Power BI Custom Tooltip with sorted variance details

Or using a small multiples visualization like Acterys Variance:

Acterys Reporting with graph tooltip

Tip 4: Forecast Calculations & Visualization

A common requirement in planning processes are forecasts where you want to calculate the revised targets for future periods based on actual data or new developments. Typically, this involves a “cut off date” until which you want to use the current actual results and a forecast scenario (often an adjusted budget) up until the period (financial year/period) end date.

For the cut-off date you can either use the latest date of actual data (well described in this post: Showing actuals and forecasts in the same chart with Power BI – SQLBI) or have a parameter table (e.g. Power BI Edit Table or for more comfort and changing dates without Power BI Desktop: an Acterys dimension) where users can enter or select the cut off date from a list.

To get to the forecasted total results you can calculate the “Period to Date” of your Actuals plus the total for the rest of the forecasting period.

The required calculations will look similar to this:

Actuals until cut-off date (‘Forecast Parameters'[Closing Date]):

AC PTD = CALCULATE(If(max(Date[Date])<=max(‘Forecast Parameters'[Closing Date]),[AC],0))

The Budget after cut-off date:

Outstanding BU = CALCULATE(If(max(Date[Date])>max(‘Forecast Parameters'[Closing Date]),[BU],0))

And finally the combined forecast:

Forecast = CALCULATE(CALCULATE(SUMX(GL,[AC PTD]+[BU]),KEEPFILTERS(Scenario)),all(Scenario))

KEEPFILTERS is only required if you have a single fact table with multiple scenarios. Using SUMX() makes sure that the values are correct on aggregate levels.

To show a year to date prediction line you can add a YTD calculation like:

FC YTD = CALCULATE([Forecast],DATESYTD(Date[Date]),KEEPFILTERS(Scenario))

And to top it all off in a chart  with a clearly formatted, continuing line you can add another measure where the forecast line starts at the cut-off date:

FC = if(max(DimDate[Date])>=max(‘Forecast Parameters'[Closing Date]),[FC YTD],BLANK())

Leading to a result like this:

Actual Budget projected Forecast in Power BI

You can further improve this to get to rolling forecasts as described here: How To Implement Rolling Forecast in Power BI with Acterys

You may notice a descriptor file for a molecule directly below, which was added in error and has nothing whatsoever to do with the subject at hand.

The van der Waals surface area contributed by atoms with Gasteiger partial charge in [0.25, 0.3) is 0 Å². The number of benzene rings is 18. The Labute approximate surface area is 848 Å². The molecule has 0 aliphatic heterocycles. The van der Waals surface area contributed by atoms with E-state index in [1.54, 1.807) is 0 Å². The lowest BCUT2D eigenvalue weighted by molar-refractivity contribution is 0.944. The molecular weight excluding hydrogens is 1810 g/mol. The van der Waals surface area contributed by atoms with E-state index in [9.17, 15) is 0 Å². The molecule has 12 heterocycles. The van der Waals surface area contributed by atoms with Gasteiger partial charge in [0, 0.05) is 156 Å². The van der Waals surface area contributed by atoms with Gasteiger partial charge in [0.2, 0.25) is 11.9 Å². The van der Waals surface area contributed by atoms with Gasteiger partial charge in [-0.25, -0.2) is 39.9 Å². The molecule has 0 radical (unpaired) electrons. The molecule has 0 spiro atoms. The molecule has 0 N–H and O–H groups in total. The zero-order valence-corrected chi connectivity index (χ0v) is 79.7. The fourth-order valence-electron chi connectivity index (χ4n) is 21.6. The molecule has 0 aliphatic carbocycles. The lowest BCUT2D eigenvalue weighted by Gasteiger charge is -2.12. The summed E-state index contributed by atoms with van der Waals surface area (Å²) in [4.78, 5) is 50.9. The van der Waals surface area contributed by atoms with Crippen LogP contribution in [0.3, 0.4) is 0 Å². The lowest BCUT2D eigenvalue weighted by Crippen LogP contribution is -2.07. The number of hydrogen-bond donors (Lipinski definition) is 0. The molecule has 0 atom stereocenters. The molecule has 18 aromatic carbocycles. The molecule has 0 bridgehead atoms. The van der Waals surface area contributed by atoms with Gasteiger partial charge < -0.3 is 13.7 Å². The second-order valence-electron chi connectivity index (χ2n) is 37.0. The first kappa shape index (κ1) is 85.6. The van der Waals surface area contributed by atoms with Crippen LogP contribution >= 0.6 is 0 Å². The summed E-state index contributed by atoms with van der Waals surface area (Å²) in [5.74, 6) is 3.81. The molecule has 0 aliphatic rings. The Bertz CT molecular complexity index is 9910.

or realize asymmetric reports as covered here: How to Realize Dynamic Asymmetric Reports in Power BI / Excel | Analytics | Planning | Power BI | PowerApps | Azure Consultants – Managility

Tip 5: Entering Planning and Write Back in Power BI

For enabling write back from Power BI you have essentially 3 options:

  1. Edit Table in Power BI: this option only works in Power BI Desktop and is not suited for planning requirements apart from simple parameters
  2. PowerApps which can be used for simple requirements where the task is about collecting single entries or records.
  3. For scenarios that require top down/bottom up entry, real time simulations across different scenarios with large numbers of concurrent users, Acterys is typically the optimal option.
Acterys Architecture

Acterys enables users to automatically create best practice data models from nearly any source that can be easily edited and extended by business users with a variety of workflow and governance features (e.g. detailed write back user rights and every transaction logged).

Planning Dashboard in Power BIVery affordable and with nearly instant outcomes as it includes:
  1. Data model automation for planning purposes for nearly all major EPR and SaaS service solutions
  2. Best practice templates for specific planning areas like: 3-way forecasting (Income, Balance Sheet, Cash flow relationship), HR, Driver Based, CAPEX and many more planning areas.

 

To start a trial just go to https://acterys.com